Hennig B, Chow CK. Lipid peroxidation and endothelial cell injury: implications in atherosclerosis. Free Radic Biol Med. 1988;4(2):99–106. https://doi.org/10.1016/0891-5849(88)90070-6.
Krouwer VJ, Hekking LH, Langelaar-Makkinje M, Regan-Klapisz E, Post JA. Endothelial cell senescence is associated with disrupted cell-cell junctions and increased monolayer permeability. Vasc Cell. 2012;4(1):12. https://doi.org/10.1186/2045-824x-4-12.
Grimsley-Myers CM, Isaacson RH, Cadwell CM, Campos J, Hernandes MS, Myers KR, et al. VE-cadherin endocytosis controls vascular integrity and patterning during development. J Cell Biol. 2020;219:5. https://doi.org/10.1083/jcb.201909081.
Wang T, Shimizu Y, Wu X, Kelly GT, Xu X, Wang L, et al. Particulate matter disrupts human lung endothelial cell barrier integrity via Rho-dependent pathways. Pulm Circ. 2017;7(3):617–23. https://doi.org/10.1086/689906.
Giannotta M, Trani M, Dejana E. VE-cadherin and endothelial adherens junctions: active guardians of vascular integrity. Dev Cell. 2013;26(5):441–54. https://doi.org/10.1016/j.devcel.2013.08.020.
Marasciulo FL, Montagnani M, Potenza MA. Endothelin-1: the yin and yang on vascular function. Curr Med Chem. 2006;13(14):1655–65. https://doi.org/10.2174/092986706777441968.
Niu J, Wu J, Li X, Zhang F. Association between endothelin-1/endothelin receptor A and inflammation in mouse kidneys following acute ischemia/reperfusion. Mol Med Rep. 2015;11(5):3981–7. https://doi.org/10.3892/mmr.2014.3138.
Mazzuca MQ, Khalil RA. Vascular endothelin receptor type B: structure, function and dysregulation in vascular disease. Biochem Pharmacol. 2012;84(2):147–62. https://doi.org/10.1016/j.bcp.2012.03.020.
Gimbrone MA Jr, Garcia-Cardena G. Endothelial Cell Dysfunction and the Pathobiology of Atherosclerosis. Circ Res. 2016;118(4):620–36. https://doi.org/10.1161/circresaha.115.306301.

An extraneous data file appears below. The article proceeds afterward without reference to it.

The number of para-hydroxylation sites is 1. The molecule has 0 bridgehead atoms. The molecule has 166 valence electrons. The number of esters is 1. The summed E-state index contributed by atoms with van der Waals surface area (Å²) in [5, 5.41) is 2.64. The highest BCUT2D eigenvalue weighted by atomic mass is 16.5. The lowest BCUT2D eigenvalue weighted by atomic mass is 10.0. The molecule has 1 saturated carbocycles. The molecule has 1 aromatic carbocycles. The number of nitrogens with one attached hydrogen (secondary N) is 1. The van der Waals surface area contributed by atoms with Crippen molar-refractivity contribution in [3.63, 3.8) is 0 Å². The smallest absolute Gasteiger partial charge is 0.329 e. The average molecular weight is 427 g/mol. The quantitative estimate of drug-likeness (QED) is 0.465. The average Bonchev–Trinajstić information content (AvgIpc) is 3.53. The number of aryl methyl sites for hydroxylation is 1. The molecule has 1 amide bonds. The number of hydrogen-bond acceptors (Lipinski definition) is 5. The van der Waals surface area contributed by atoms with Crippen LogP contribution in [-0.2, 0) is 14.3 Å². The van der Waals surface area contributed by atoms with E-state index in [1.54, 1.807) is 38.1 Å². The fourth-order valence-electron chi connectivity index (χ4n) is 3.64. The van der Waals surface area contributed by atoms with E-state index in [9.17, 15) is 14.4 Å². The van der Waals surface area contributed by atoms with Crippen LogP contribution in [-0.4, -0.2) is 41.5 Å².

Deweirdt J, Quignard JF, Crobeddu B, Baeza-Squiban A, Sciare J, Courtois A, et al. Involvement of oxidative stress and calcium signaling in airborne particulate matter - induced damages in human pulmonary artery endothelial cells. Toxicol in Vitro. 2017;45(Pt 3):340–50. https://doi.org/10.1016/j.tiv.2017.07.001.
Xiao X, Cao L, Wang R, Shen ZX, Cao YX. Airborne fine particulate matter alters the expression of endothelin receptors in rat coronary arteries. Environ Pollut. 2016;218:487–96. https://doi.org/10.1016/j.envpol.2016.07.028.
Chan EA, Buckley B, Farraj AK, Thompson LC. The heart as an extravascular target of endothelin-1 in particulate matter-induced cardiac dysfunction. Pharmacol Ther. 2016;165:63–78. https://doi.org/10.1016/j.pharmthera.2016.05.006.
Lin YJ, Kwok CF, Juan CC, Hsu YP, Shih KC, Chen CC, et al. Angiotensin II enhances endothelin-1-induced vasoconstriction through upregulating endothelin type A receptor. Biochem Biophys Res Commun. 2014;451(2):263–9. https://doi.org/10.1016/j.bbrc.2014.07.119.
Haberzettl P, O'Toole TE, Bhatnagar A, Conklin DJ. Exposure to Fine Particulate Air Pollution Causes Vascular Insulin Resistance by Inducing Pulmonary Oxidative Stress. Environ Health Perspect. 2016;124(12):1830–9. https://doi.org/10.1289/ehp212.
Kim F, Pham M, Maloney E, Rizzo NO, Morton GJ, Wisse BE, et al. Vascular inflammation, insulin resistance, and reduced nitric oxide production precede the onset of peripheral insulin resistance. Arterioscler Thromb Vasc Biol. 2008;28(11):1982–8. https://doi.org/10.1161/atvbaha.108.169722.
Kim JA, Montagnani M, Koh KK, Quon MJ. Reciprocal relationships between insulin resistance and endothelial dysfunction: molecular and pathophysiological mechanisms. Circulation. 2006;113(15):1888–904. https://doi.org/10.1161/circulationaha.105.563213.
Landmesser U, Hornig B, Drexler H. Endothelial function: a critical determinant in atherosclerosis? Circulation. 2004;109(21 Suppl 1):Ii27–33. https://doi.org/10.1161/01.CIR.0000129501.88485.1f.